Reflections on Ephesians 6:1-9.
Some of the memories I have of childhood are from the primary Sunday school class. My mother was the teacher for most of what I can remember, though there were some other teachers in later years. I obviously benefited from what I was taught in those early classes, and I still draw on the knowledge that was imparted to me there.
One of the unique things about my childhood Sunday school class, perhaps not so unique when compared with many other classes of the time, was the flannel board. Do you remember the flannel board? I’m not sure if they are still in use these days in our high tech world when we seem to prefer moving pictures over anything else, but the flannel board seemed high tech in the ’70s and ’80s, at least to a small child.
It seemed a bit like magic how Moses and the entire Hebrew people could walk across the wilderness right in front of the class, passing through water without getting wet. Flannel board Jesus turned those water into wine before our eyes, and it was almost as miraculous as when the real Jesus did it. And, of course, in my little country Pentecostal church, we were pretty sure we could feel the heat from the paper tongues of fire that appeared on the disciples’ heads as they tarried in the upper room.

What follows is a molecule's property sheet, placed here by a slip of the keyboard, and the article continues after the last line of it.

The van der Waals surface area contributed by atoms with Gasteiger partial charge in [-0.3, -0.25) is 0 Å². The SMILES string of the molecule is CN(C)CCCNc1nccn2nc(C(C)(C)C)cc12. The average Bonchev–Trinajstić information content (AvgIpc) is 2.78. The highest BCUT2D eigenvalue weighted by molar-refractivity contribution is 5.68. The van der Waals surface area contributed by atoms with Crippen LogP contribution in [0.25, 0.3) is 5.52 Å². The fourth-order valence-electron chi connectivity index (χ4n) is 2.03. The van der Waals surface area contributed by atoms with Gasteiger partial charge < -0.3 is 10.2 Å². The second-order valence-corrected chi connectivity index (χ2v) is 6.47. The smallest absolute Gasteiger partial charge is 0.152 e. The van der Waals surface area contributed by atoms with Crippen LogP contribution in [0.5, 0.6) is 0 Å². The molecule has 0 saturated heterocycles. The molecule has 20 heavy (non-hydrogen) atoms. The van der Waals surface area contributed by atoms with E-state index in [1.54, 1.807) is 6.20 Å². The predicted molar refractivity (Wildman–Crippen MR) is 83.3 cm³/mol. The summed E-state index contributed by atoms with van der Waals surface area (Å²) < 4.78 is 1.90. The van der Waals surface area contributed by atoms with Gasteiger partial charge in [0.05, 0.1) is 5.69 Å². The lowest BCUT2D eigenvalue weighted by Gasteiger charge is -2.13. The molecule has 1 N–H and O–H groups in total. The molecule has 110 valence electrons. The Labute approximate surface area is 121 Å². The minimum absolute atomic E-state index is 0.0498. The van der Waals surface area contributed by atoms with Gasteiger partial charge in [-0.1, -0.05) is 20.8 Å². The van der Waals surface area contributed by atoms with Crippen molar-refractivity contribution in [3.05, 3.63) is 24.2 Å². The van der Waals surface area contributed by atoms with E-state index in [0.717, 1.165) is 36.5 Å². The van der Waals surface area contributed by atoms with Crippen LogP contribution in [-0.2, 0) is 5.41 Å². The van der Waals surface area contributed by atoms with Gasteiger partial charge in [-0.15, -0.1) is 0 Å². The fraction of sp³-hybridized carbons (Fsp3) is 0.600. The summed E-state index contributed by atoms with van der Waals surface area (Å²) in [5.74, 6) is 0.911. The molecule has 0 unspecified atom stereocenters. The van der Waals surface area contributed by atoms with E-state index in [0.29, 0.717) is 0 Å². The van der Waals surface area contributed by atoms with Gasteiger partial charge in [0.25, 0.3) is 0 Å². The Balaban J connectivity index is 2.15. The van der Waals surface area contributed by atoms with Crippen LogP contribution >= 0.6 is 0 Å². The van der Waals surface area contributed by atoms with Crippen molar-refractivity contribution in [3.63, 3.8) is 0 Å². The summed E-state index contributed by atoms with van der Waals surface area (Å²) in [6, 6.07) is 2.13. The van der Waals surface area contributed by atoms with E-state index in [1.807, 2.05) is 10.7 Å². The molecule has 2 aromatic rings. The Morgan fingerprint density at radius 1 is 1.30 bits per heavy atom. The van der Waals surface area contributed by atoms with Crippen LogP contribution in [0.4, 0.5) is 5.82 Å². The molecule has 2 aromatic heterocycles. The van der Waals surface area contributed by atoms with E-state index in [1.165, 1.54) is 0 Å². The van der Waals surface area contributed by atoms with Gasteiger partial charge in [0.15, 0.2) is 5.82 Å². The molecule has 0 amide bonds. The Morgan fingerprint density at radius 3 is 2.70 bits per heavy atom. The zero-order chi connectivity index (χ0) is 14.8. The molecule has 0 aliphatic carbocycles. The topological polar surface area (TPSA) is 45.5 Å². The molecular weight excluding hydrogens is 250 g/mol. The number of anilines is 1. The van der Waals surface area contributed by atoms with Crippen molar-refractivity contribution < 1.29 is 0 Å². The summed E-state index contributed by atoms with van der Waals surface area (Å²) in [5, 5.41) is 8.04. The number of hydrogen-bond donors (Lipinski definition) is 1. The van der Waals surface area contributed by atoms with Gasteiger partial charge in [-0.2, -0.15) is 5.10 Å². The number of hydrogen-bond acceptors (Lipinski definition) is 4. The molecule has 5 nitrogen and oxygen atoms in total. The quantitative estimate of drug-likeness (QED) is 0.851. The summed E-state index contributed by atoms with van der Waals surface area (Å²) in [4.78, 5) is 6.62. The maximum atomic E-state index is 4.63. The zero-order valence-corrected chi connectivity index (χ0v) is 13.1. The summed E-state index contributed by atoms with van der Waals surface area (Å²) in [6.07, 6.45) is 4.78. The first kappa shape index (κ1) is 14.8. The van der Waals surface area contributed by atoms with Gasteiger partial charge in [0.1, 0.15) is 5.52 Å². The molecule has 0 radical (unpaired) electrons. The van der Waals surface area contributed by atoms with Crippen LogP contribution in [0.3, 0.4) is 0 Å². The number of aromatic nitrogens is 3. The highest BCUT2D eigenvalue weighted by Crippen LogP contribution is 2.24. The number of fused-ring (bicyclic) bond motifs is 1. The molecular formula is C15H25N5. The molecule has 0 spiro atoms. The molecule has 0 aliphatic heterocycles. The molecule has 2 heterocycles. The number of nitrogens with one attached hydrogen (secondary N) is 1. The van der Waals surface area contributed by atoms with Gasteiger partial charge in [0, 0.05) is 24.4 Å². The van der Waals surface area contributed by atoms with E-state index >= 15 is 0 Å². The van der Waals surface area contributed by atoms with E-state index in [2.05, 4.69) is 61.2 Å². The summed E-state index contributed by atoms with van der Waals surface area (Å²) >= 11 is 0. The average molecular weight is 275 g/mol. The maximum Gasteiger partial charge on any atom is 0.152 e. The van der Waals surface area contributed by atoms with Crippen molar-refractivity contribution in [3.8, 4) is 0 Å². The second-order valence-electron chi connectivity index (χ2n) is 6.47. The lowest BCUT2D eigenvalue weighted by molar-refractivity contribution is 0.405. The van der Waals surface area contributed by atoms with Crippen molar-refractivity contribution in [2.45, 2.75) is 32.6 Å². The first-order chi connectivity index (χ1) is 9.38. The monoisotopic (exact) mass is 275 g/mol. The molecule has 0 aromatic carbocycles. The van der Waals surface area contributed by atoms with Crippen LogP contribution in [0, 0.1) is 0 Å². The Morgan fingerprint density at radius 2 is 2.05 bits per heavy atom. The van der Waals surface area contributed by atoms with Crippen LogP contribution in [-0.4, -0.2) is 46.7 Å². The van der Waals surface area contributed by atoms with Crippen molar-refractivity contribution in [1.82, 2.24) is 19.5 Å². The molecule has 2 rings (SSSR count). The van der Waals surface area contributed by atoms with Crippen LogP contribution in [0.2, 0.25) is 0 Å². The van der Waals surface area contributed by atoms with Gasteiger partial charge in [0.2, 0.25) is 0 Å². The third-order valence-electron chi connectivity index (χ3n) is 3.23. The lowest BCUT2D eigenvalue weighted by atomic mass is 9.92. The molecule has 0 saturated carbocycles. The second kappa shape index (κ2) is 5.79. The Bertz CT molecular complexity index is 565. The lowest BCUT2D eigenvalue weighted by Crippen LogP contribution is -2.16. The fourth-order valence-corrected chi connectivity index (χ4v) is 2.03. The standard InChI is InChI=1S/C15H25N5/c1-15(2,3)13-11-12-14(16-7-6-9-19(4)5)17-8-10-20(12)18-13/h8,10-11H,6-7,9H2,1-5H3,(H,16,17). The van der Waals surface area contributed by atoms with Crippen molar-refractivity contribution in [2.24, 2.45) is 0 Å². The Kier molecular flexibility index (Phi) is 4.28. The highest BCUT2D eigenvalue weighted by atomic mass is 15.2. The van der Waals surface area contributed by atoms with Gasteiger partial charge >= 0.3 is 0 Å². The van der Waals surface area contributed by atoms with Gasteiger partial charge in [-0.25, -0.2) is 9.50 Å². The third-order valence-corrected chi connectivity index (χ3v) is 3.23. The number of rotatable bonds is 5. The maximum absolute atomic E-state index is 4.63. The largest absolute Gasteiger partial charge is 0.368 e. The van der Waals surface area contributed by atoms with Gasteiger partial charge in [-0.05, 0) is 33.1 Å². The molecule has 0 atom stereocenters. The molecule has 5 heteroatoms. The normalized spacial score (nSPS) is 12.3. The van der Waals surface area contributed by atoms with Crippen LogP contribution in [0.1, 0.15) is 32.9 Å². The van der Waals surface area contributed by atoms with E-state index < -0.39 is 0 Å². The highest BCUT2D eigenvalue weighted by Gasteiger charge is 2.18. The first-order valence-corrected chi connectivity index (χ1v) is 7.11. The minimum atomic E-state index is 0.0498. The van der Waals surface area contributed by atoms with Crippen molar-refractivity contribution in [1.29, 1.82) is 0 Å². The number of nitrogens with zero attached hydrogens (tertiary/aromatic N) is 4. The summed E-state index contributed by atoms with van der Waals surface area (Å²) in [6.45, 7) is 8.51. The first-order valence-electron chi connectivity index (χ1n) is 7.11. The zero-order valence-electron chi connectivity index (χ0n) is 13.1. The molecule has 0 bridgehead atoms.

Flannel boards and the like have their usefulness as tools for instruction. Yet, they can’t convey the fullness of the faith. Two-dimensional Jesus can’t really turn water into wine. Even though the fall of flannel board Eutychus from a third story window might help press home the image of how dangerous it is to sleep during the sermon, what I really learned wasn’t bound in the paper images of Bible characters. Instead, my learning was necessarily bound with my mother’s heart. My learning was tied with how my mother treated the Scriptures. She believed in them. She knew they were alive. These stories she told me weren’t from the Brothers Grimm collection. They were history; they were moral instruction; but they were also real–they are also real.
Parents are entrusted by the Lord with a special responsibility for their children. The Lord gives parents children as a blessing, a blessing of great joy. In so giving, he requires the parents to care for their children, and not only physically and emotionally, but also spiritually. Parents bear responsibility for their children before God.
Parents bear responsibility to teach children how not to be conformed to the world. We do this with structure and discipline. We do it with mercy and compassion. We do it with a firm but gentle hand. In teaching them, with both words and deeds, our goal is to help them have renewed minds, not minds that are shaped by the world, the flesh, and the devil. A parent’s example of life is his foremost tool in so shaping his children in the image of Christ.